The Lion's Roar celebrates the spirit of wakefulness wherever it appears - in the arts, relationships, politics, livelihood, popular culture, and all the challenges of modern life. It offers a Buddhist view for people of all spiritual traditions who are open, inquisitive, passionate and committed.
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THE WAY OF FLOWERS • JOAN STAMM on how the Japanese art of flower arranging taught her to appreciate her mother—and the seeds she planted in Stamm’s heart.
DHARMA FOR A TRAUMATIZED WORLD • The cause of our global suffering is forgetting that we belong to one another and to the earth. TARA BRACH recommends four practices to nourish a sense of collective belonging.
COOKED WITH LOVE • Arepas have been eaten in South America since pre-Columbian times. For MARIANA RESTREPO, they’re a reminder of all the hands that have fed and shaped her.
THE HOW OF HAPPINESS • Mindfulness, courage, and compassion are key. BONNIE NADZAM presents a selection of new books on living well.
A Sacred Place • Photographer CHRIS RAINIER has spent decades seeking out spiritual landscapes and religious sites on all seven continents. He’s come to understand what sacred really means.
Psychedelic INSIGHT • Psychedelics and spirituality—including more than a few Buddhist concepts and practices—are reuniting with science after decades of estrangement. JENNIFER KEISHIN ARMSTRONG on this new frontier in the study of mind.
YES, NEVER, SOMETIMES? • Buddhism doesn’t have just one thing to say about consuming alcohol and other intoxicants. In time for party season, we look at the surprising diversity of Buddhist views.
JUST A LITTLE • A little beer or wine is okay, says SOZAN MIGLIOLI, as long as you remain mindful of yourself and others.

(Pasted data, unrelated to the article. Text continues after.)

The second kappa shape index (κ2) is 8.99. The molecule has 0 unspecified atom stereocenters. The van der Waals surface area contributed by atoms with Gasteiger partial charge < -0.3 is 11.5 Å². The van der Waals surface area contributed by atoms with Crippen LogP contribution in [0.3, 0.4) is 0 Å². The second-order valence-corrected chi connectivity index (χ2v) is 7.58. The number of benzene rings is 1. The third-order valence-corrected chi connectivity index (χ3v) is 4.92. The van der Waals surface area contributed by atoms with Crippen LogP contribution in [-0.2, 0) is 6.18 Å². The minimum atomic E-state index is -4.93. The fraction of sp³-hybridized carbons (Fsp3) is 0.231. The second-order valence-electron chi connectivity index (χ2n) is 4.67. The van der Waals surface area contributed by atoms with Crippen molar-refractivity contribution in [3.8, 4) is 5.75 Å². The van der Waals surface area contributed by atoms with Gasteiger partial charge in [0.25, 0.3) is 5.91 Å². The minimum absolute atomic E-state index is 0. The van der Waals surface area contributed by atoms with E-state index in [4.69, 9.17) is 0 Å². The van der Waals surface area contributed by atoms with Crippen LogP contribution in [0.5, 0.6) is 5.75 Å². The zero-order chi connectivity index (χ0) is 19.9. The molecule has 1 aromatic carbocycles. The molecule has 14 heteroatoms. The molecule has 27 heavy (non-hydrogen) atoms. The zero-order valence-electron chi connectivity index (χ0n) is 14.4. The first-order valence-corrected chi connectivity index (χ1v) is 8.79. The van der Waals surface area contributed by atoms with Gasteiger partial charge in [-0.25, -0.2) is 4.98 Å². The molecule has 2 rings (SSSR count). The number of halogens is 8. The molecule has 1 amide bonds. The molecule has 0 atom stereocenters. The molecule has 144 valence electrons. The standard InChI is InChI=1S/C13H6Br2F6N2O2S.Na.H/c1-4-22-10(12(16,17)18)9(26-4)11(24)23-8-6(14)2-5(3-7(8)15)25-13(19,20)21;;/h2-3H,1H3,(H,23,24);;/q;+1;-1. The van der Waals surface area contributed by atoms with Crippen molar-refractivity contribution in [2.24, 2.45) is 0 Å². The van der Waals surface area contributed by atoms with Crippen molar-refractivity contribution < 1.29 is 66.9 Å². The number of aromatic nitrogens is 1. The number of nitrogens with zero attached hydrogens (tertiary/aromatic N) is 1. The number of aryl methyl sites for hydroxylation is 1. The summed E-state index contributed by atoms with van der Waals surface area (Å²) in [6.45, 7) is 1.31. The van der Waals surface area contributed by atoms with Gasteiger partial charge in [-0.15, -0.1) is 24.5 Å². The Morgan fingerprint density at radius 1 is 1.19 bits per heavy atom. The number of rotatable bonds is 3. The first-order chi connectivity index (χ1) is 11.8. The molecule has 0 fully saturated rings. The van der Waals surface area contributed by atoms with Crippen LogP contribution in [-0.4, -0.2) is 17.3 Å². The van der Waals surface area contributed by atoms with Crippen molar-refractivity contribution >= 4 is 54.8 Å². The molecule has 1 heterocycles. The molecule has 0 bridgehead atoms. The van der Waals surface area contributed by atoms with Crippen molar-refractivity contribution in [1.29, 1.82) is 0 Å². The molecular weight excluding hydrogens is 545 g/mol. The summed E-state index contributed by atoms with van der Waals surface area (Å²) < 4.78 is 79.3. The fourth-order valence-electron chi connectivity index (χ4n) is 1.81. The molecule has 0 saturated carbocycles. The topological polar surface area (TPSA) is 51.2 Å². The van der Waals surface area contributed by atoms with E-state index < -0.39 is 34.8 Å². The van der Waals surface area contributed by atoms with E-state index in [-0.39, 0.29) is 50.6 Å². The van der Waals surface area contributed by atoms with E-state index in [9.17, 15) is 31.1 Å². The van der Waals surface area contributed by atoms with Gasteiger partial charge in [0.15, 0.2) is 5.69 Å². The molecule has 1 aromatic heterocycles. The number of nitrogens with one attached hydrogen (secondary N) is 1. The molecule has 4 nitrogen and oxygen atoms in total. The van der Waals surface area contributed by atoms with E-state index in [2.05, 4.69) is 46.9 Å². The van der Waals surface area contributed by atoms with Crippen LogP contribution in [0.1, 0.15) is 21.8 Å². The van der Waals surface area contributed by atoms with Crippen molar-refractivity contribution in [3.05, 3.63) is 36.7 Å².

DRINK IN WISDOM • It’s challenging to relax our fixed views, says JUDY LIEF. Drinking within a sacred context can help.
WHAT IS YOUR PHONE DOING TO YOU? • Media consumption can be a form of intoxication. OFOSU JONES-QUARTEY suggests bringing mindfulness to bear.
BREAKING FREE from ADDICTION • The dharma can help people wake up to the truth of their substance abuse and find a way to get—and stay—sober. We present four true stories of recovery.
THE END OF SUFFERING • VALERIE MASON-JOHN struggled with addiction. The four noble truths taught her that she wasn’t alone.
SOMETHING CAME UNDONE • S. BRENT RODRÍGUEZ-PLATE’s mind and body were disconnected when he was drinking. Meditation helped him reconnect them.
THE UNDEFENDED HEART • MARY STANCAVAGE used intoxicants to avoid painful emotions. Meditation allowed her to touch her grief and heal.
ONE PATH • When KEVIN GRIFFIN combined his recovery journey and his Buddhist practice, both deepened.
The Dharma of Fiction • Novels, fables, and plays—they’re stories that are made up, yet they often express deep truths. Five writers and thinkers explore the spiritual teachings they’ve found in fiction.
THERE SHE WAS • EMILY FRANCE on Mrs. Dalloway.
NOT ME, NOT MINE • LAUREN SHUFRAN on King Lear.
SAFE HAVEN • SHYAM SELVADURAI on Paradise.
WHEN DID THE WAR BEGIN? • CINDY LITTLEFAIR on War and Peace.
YOU ARE ALREADY A BUDDHA • In this, the first of a four-part series on tantra, YONGEY MINGYUR RINPOCHE presents the three stages of meditation. Meditation, he says, is the process of recognizing your buddhanature, then nurturing that recognition.